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Tuesday, 5 June, 2001, 14:25 GMT 15:25 UK
Privatisation - the Railtrack way
Shares in Railtrack have plunged to a historic low of 364.5p after investment bank ABN Amro said the company was worth as little as 58p a share. BBC Breakfast's shares reporter Declan Curry looks at the network operator's track record.
OK, remind me again. What was the point of privatisation?
At the time, we were told that it would spark competition and improve customer service. Well, there aren't too many people who think that's happened on the railways.
So what about that other bold claim? That it would let state-owned industries get their hands on money from the markets, simultaneously ending under-investment and the drain on the public purse.
Fat chance. Railtrack is still a subsidy junkie, and is looking for a bigger fix each time.
Since the Hatfield disaster, it has already helped itself to £1.5bn of taxpayers money, brought forward from 2006. Now it's asking for another £2.6bn.
It looks like a demand for money with menaces. The call for taxpayers' cash comes in the heat of an election battle over the quality of public services.
It's difficult for ministers to ignore the pleading when it's underpinned by the not-too-subtle threat that if the cash isn't paid, Railtrack may go under and the chaos in railway industry will get worse.
It makes Railtrack a private company like no other.
Any other stock market listed company that needs cash knows where to get it - from the bank, from the debt markets, from its shareholders... or in the worst cases, from rivals eager to buy up some of its assets.
Even the mighty BT, which itself hails from the same state-owned stable as Railtrack, had to sell some of its Asian silver, and pass the begging bowl around its shareholders when it found itself strapped for cash after its 3G spending spree.
And as scores of dot-com entrepreneurs will tell you, when a listed company hits a financial wall, it goes bust.
But not Railtrack. It has a unique capital raising wheeze - the cry of "stand or deliver".
So why can't Railtrack follow BT's example, and tap its shareholders for the cash it needs through a rights issue?
Just ask yourself this question - would you buy a second hand share from this company?
Very few of the big institutions in the City would part with their cash for cheap new Railtrack stock. In fact, many of the City's biggest players have already sold up.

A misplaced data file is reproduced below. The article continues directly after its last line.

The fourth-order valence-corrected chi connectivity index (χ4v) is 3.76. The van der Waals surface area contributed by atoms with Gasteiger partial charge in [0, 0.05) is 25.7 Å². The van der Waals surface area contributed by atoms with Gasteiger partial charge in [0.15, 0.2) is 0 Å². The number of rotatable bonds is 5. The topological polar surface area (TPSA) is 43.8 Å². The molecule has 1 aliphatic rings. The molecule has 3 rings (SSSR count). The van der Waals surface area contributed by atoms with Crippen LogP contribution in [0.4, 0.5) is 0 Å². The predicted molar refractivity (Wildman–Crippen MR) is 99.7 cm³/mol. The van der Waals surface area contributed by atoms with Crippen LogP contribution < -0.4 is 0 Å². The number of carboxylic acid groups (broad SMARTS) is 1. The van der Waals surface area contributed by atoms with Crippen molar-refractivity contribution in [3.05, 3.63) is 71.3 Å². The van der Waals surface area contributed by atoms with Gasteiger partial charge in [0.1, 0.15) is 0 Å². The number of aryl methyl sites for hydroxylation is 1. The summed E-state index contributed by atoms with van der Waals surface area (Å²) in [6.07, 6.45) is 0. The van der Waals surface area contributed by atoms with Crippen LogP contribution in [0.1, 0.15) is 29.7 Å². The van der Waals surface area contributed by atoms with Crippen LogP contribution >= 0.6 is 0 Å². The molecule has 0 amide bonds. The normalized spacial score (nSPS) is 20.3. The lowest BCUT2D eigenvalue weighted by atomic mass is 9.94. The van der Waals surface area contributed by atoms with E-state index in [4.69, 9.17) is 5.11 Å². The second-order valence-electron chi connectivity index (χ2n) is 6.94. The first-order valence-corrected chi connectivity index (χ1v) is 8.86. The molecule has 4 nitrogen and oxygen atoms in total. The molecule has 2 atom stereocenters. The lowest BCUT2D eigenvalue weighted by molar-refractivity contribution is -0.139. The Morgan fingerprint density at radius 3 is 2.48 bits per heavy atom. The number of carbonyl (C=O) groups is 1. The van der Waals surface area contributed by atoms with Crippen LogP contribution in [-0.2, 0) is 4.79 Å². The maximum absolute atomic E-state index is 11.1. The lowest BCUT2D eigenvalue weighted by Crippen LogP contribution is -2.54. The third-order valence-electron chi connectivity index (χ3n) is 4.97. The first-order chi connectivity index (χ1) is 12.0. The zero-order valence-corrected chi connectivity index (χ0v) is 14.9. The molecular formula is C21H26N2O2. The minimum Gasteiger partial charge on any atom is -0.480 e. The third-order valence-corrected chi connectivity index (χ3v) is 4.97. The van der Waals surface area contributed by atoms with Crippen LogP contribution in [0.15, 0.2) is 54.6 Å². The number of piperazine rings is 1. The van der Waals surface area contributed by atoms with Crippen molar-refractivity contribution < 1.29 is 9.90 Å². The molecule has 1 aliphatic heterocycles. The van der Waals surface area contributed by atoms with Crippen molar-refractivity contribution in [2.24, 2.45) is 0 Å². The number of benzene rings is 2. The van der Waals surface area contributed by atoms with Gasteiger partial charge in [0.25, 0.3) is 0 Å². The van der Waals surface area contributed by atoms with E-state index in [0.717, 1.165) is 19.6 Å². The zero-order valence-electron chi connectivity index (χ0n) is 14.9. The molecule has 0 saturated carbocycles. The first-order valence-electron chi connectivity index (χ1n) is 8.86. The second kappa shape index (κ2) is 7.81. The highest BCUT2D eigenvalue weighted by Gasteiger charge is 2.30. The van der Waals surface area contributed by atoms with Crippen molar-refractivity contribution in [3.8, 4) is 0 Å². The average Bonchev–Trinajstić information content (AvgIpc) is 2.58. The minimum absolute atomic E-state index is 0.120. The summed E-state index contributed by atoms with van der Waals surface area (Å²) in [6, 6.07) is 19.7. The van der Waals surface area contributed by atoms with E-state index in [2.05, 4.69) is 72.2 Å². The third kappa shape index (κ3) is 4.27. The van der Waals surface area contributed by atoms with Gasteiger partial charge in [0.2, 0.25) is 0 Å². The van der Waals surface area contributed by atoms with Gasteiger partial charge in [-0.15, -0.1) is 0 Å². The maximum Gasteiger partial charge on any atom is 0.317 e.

David Manning, who heads up the UK investment side of Foreign & Colonial, one of the UK's biggest pension fund managers, sold all the fund's Railtrack shares six months ago.
They don't like Railtrack because anyone who invested in the company over the last two or so years has effectively lost their shirt.
The share price has fallen by nearly 70% since last October, and even the sweet aroma of a sturdy dividend a few weeks ago didn't do much to revive the patient.
More government funds?
The deeper problem is the cash-in-hand.
There's a fear that Railtrack could have difficulties funding its day-to-day activities unless it gets another injection of money from somewhere.
The snag is this - without any further public subsidy it needs to go to the markets, but the markets won't pay up until it gets a public subsidy to stabilise its finances.
And secretly, the markets bet that if they hold back, the government will be blackmailed into paying out again, no matter how reluctantly.
ABN wake-up call
Which is why the analyst report from ABN Amro has sent the share price into such a steep slide.
It's like the Emperor's New Clothes.
Even though most teams of analysts who have a view think the Railtrack stock is still worth buying (seven say buy, four say hold, three say sell), the report from the ABN team has raised the possibility that ministers would refuse any further payouts, no matter how loudly Railtrack bosses squeal.
No money from the government also means no money from the markets, and then Railtrack would really be in a pickle.
It would be shut out from fund raising in the share market and the company debt market distrusts the firm too.
Selling the shopping centres
The only option left would appear to be asset sales.
Railtrack is a major property company in its own right. For starters, it owns the country's biggest train stations, both in terms of their land and the air rights above them.
Shopping centres like those at London's Victoria station are handy little earners, and the government hinted last weekend that the company could be forced to sell off its property portfolio after the election.
Railtrack had better hope that it would be enough.
But isn't it odd that Railtrack is facing danger because of a threat to make it operate like a truly commercial company?
And to make it run like a railway, rather than a property, company to boot?
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